Boo! Television maintains its Halloween traditions

'Ghostbusters' and zombies also help with home fright fests

CBS airs the original “Scream” movie Sunday.

Halloween may not be celebrated as usual in some ways this year, but television remains determined to present more treats than tricks.

With Oct. 31 falling on a Saturday this time, the run-up to it will be especially strong during the last full week of the month. Here are some highlights.

“Scream” (Sunday, Oct. 25, CBS): Director Wes Craven and writer Kevin Williamson’s 1996 mix of suspense and satire also is a prelude to more to come, since returnees including Neve Campbell and Courteney Cox are making a new chapter.

“Ghostbusters” (Sunday, Freeform): Who ya gonna call? There’s a choice, since both versions of the horror-comedy will be shown within the same day: the 1984 original led by Bill Murray and Dan Aykroyd; and the 2016 remake with Melissa McCarthy and Kristen Wiig.

“Halloween Freakshow Cakes” (Sunday, Food Network): This series certainly belongs in this month, as competitors design cakes inspired by clowns and fortune tellers.

“Madhouse” (Monday, Oct. 26, Turner Classic Movies): Horror icon Peter Cushing has been TCM’s “Star of the Month,” and on the last night of that tribute, this 1974 melodrama casts him as a screenwriter whose actor friend (Vincent Price) becomes a murder suspect.

“The Exorcism of Roland Doe” (Tuesday, Oct. 27, Travel Channel): The making of the movie “The Exorcist” is traced through a study of the case that inspired it.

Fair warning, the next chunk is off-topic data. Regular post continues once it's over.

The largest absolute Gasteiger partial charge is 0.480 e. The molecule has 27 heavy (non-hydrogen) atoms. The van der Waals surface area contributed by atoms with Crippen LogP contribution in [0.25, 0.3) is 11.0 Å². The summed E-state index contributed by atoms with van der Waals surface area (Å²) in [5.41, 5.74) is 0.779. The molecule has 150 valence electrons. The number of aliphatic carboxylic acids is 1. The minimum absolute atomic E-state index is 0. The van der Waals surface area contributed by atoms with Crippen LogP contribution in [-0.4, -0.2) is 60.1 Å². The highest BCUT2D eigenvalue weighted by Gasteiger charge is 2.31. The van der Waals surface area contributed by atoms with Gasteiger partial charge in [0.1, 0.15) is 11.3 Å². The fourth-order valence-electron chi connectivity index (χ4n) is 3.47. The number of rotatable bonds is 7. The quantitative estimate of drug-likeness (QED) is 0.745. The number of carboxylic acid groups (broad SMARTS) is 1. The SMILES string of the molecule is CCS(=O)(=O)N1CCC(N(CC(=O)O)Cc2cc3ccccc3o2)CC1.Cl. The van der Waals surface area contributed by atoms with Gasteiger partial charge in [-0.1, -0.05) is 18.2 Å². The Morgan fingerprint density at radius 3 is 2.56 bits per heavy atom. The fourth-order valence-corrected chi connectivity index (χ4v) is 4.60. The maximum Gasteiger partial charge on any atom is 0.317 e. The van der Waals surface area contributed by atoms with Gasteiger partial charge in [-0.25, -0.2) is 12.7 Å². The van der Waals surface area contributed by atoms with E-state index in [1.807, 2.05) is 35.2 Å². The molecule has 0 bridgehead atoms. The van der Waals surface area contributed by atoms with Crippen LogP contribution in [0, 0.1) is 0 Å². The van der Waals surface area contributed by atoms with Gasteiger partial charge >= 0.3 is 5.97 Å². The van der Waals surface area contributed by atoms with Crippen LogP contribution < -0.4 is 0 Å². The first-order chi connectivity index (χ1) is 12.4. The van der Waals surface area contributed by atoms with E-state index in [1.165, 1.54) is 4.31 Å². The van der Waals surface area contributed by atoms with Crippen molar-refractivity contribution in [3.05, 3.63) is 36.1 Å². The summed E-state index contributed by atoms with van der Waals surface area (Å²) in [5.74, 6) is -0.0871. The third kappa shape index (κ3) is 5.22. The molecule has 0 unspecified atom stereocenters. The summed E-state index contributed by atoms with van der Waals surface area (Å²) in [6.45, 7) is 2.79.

“A Nightmare on Elm Street” (Thursday, Oct. 29, Syfy): The 1984 thriller that introduced sharp-fingered Freddy Krueger (played by Robert Englund, with Heather Langenkamp also starring) leads a marathon of five films in the franchise.

“EXHUMED: The History of Zombies” (Friday, Oct. 30, PBS; check local listings): Public television might not be a place you’d think to go for Halloween-season chills, but here, Dr. Emily Zarka suggests that zombies may be more real than you might think.

“Truth Seekers” (streaming starting Friday, Amazon): Satire partners Nick Frost and Simon Pegg strike again with this new series, about part-time sleuths of the supernatural probing bizarre situations across England.

“The Day of the Lord” (streaming starting Friday, Netflix): An troubled ex-priest (played by Juli Fabregas) is approached by a friend to help the latter’s daughter, who supposedly is possessed by the devil, in this Spanish thriller.

“The 13 Scariest Movies of All Time” (Friday, The CW): The number 13 wasn’t chosen randomly in the case of this special, an encore from 2019 in which host Dean Cain presents the list and related clips and interviews.

“Halloween” (Saturday, Oct. 31, AMC): Well, of course. Though it also appears earlier in the week, what more appropriate day is there for director John Carpenter’s original 1978 scare fest? Jamie Lee Curtis became a star as the babysitter stalked by murderous Michael Myers.

Jay Bobbin

Jay Bobbin

Jay Bobbin has decades of experience covering the television and movie businesses, winning Tribune Media Services’ Crown Jewel Award in 2008 for his performance in the company. Over those many years of interviewing and writing, he has spoken with everyone from Robert De Niro and John Travolta to Paul McCartney and Tony Bennett … from Meryl Streep and Julie Andrews to Taylor Swift and Carrie Underwood.

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